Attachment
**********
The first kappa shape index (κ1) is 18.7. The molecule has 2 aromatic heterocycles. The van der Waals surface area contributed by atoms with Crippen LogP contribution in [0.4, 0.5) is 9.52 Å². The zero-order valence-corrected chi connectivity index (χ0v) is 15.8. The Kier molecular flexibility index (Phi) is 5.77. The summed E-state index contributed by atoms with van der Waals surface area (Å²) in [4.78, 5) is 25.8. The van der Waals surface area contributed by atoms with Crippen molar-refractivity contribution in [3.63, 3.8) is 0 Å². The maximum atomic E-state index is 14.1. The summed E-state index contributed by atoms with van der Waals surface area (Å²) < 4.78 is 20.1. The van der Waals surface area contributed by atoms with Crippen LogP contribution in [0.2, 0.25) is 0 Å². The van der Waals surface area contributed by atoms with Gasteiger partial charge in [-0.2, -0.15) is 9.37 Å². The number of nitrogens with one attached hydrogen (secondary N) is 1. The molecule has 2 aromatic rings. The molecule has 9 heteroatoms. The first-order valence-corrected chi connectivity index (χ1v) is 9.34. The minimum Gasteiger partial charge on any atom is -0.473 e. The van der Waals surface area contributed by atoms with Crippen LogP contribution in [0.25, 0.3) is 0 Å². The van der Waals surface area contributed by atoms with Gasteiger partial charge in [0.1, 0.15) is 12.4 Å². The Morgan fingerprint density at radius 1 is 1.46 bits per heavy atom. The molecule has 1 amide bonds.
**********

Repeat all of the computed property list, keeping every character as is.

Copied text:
The first kappa shape index (κ1) is 18.7. The molecule has 2 aromatic heterocycles. The van der Waals surface area contributed by atoms with Crippen LogP contribution in [0.4, 0.5) is 9.52 Å². The zero-order valence-corrected chi connectivity index (χ0v) is 15.8. The Kier molecular flexibility index (Phi) is 5.77. The summed E-state index contributed by atoms with van der Waals surface area (Å²) in [4.78, 5) is 25.8. The van der Waals surface area contributed by atoms with Crippen molar-refractivity contribution in [3.63, 3.8) is 0 Å². The maximum atomic E-state index is 14.1. The summed E-state index contributed by atoms with van der Waals surface area (Å²) < 4.78 is 20.1. The van der Waals surface area contributed by atoms with Crippen LogP contribution in [0.2, 0.25) is 0 Å². The van der Waals surface area contributed by atoms with Gasteiger partial charge in [-0.2, -0.15) is 9.37 Å². The number of nitrogens with one attached hydrogen (secondary N) is 1. The molecule has 2 aromatic rings. The molecule has 9 heteroatoms. The first-order valence-corrected chi connectivity index (χ1v) is 9.34. The minimum Gasteiger partial charge on any atom is -0.473 e. The van der Waals surface area contributed by atoms with Crippen LogP contribution in [0.25, 0.3) is 0 Å². The van der Waals surface area contributed by atoms with Gasteiger partial charge in [0.1, 0.15) is 12.4 Å². The Morgan fingerprint density at radius 1 is 1.46 bits per heavy atom. The molecule has 1 amide bonds.